Informant

A new travelling exhibition by the US Drug Enforcement Agency says as much about America’s relationship to the rest of the world as it does about the dangers of narcotics

Unsmiling security guards go through the motions of the pat-down tango with an air of deep gloom. As they stoop to examine your shoes, they resemble Sisyphean treasure hunters doomed to search exhausted ground; even your belt buckle fails to halt the deadening sweep of their metal-detecting batons. The building you are entering sits in the heart of New York’s gaudy Times Square. Twenty years ago, if a baton-wielding man had asked you to empty out your pockets here, it would not have been as a safety precaution. Indeed there is a mood conjured by this security check that will stay with you throughout your visit – a feeling of the similarities between interaction and infringement, of security breeding insecurity. Welcome to the Drug Enforcement Agency’s cautionary exhibition ‘Target America: Drug Traffickers, Terrorists and You’, on display at Times Square until 31 January 2005.
On entering the exhibition you are immediately met by the wreckage of a car that has smashed into a pile of porcelain toilets, Walkmans, Nintendo games, needles, crack phials and family photos. Henry Rollins berates the viewer about methamphetamine from a television amid the wreck. It is on such a local and personal level that traditional drug education usually thrives – a drug-addled driver slaughters an unsuspecting family while a popular entertainment figure rebukes us for our complacency. Yet for ‘Target America’ this is only the tip of the iceberg. Its plan is to take us on a journey from the micro to the macro, from individual action to mass destruction. In keeping with the present administration’s fundamental concerns, it seeks to produce a very holy fear in the viewer, for it insists that one person’s weakness can not only affect those immediately around him, but can bedevil the rest of humanity.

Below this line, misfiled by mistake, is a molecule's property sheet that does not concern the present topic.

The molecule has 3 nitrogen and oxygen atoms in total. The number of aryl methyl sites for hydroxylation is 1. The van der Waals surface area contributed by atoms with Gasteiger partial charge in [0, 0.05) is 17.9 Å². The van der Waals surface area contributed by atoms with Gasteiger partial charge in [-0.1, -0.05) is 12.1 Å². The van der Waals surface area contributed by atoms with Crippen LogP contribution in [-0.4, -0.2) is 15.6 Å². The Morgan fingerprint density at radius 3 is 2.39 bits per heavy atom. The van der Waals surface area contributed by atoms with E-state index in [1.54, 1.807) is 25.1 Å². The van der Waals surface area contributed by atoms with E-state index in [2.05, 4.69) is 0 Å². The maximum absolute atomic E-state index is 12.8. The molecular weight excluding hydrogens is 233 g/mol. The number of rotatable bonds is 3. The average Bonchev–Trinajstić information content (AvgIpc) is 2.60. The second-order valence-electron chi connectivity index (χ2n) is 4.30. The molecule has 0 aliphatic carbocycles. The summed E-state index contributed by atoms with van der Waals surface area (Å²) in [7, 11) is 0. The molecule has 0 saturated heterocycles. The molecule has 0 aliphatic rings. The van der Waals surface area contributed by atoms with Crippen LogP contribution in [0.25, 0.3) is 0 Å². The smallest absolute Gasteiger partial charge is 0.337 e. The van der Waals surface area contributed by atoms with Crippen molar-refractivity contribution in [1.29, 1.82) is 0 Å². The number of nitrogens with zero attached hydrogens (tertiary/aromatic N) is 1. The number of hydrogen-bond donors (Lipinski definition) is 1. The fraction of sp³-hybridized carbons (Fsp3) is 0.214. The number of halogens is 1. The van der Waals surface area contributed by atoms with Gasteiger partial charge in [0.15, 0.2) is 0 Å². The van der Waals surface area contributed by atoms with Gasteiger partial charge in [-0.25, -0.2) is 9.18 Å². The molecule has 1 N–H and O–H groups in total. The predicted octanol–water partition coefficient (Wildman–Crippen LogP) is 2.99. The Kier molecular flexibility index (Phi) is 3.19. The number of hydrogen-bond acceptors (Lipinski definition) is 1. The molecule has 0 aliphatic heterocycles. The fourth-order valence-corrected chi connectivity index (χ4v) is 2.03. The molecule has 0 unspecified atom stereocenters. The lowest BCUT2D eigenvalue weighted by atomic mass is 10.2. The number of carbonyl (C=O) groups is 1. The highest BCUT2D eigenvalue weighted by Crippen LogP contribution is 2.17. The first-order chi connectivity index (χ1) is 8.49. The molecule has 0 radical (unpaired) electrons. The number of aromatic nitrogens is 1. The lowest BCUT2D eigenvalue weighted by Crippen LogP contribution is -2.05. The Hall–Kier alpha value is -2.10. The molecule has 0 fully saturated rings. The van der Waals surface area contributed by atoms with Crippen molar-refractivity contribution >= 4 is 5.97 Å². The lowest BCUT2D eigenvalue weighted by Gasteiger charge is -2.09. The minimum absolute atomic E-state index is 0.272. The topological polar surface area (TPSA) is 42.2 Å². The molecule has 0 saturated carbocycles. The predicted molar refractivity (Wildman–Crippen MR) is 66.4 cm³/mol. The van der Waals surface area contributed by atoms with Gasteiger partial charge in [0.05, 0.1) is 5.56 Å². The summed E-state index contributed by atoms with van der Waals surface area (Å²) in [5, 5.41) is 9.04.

Beyond the car wreck you hear new voices in a language that is hard to make out. Ah yes, they must be emanating from the full-scale replica of a heroin-processing laboratory in Afghanistan. Large piles of powder are heaped on the ground next to a few perfunctory oil drums. A plastic Uzi hangs from the wall. (Curiously enough, it is situated right next to the museum shop, where you can buy Beanie Babies wearing DEA shirts and porcelain figurines of New York City firefighters.) We are now in the world of FARC-EP and the Shining Path, of money-laundering and hostage-taking. Confused, you look back to see that Rollins has been replaced on the television set by somebody having spasms on a bathroom floor. Past the diorama of a Colombian cocaine factory (bigger guns, whiter powder), the historical displays have Perspex hemispheres hovering above them to localize and focus explanatory voices down onto your head. They are inescapably reminiscent of the classic brainwashing helmets of old B-movies.
There is a didactic narrative here -– that drugs and terrorism are intertwined – but the peculiarity of some of the dioramas insists on undermining the seriousness of this mission. A collection of hats – one peaked, one fur, one yellow cowgirl Stetson – is marked with the surreal caption ‘it is not possible to tell from the hat that a person wears if he or she is part of the legitimate government